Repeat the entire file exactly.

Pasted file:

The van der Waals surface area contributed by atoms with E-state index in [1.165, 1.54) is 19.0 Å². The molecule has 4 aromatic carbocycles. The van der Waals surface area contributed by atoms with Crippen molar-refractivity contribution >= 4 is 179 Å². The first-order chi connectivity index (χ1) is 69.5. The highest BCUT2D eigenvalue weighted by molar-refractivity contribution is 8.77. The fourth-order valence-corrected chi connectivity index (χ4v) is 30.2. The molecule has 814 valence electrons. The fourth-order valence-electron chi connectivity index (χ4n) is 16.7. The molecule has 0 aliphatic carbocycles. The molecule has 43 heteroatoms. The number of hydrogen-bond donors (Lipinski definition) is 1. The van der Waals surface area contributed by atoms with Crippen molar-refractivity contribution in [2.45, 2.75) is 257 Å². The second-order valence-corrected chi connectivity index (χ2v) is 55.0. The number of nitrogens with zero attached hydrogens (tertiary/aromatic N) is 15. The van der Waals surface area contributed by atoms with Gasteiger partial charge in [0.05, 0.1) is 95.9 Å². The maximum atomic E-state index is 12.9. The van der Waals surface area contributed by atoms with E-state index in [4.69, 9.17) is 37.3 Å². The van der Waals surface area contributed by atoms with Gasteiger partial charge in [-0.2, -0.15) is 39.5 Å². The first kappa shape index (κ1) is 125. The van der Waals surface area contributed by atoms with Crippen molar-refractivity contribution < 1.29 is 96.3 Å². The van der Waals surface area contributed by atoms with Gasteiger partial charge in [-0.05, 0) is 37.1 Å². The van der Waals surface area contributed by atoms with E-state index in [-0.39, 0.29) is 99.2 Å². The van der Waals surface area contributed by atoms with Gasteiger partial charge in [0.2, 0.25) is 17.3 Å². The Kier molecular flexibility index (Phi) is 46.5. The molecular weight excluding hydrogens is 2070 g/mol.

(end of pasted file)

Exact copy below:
The van der Waals surface area contributed by atoms with E-state index in [1.165, 1.54) is 19.0 Å². The molecule has 4 aromatic carbocycles. The van der Waals surface area contributed by atoms with Crippen molar-refractivity contribution >= 4 is 179 Å². The first-order chi connectivity index (χ1) is 69.5. The highest BCUT2D eigenvalue weighted by molar-refractivity contribution is 8.77. The fourth-order valence-corrected chi connectivity index (χ4v) is 30.2. The molecule has 814 valence electrons. The fourth-order valence-electron chi connectivity index (χ4n) is 16.7. The molecule has 0 aliphatic carbocycles. The molecule has 43 heteroatoms. The number of hydrogen-bond donors (Lipinski definition) is 1. The van der Waals surface area contributed by atoms with Crippen molar-refractivity contribution in [2.45, 2.75) is 257 Å². The second-order valence-corrected chi connectivity index (χ2v) is 55.0. The number of nitrogens with zero attached hydrogens (tertiary/aromatic N) is 15. The van der Waals surface area contributed by atoms with Gasteiger partial charge in [0.05, 0.1) is 95.9 Å². The maximum atomic E-state index is 12.9. The van der Waals surface area contributed by atoms with E-state index in [4.69, 9.17) is 37.3 Å². The van der Waals surface area contributed by atoms with Gasteiger partial charge in [-0.2, -0.15) is 39.5 Å². The first kappa shape index (κ1) is 125. The van der Waals surface area contributed by atoms with Crippen molar-refractivity contribution < 1.29 is 96.3 Å². The van der Waals surface area contributed by atoms with Gasteiger partial charge in [-0.05, 0) is 37.1 Å². The van der Waals surface area contributed by atoms with E-state index in [-0.39, 0.29) is 99.2 Å². The van der Waals surface area contributed by atoms with Gasteiger partial charge in [0.2, 0.25) is 17.3 Å². The Kier molecular flexibility index (Phi) is 46.5. The molecular weight excluding hydrogens is 2070 g/mol.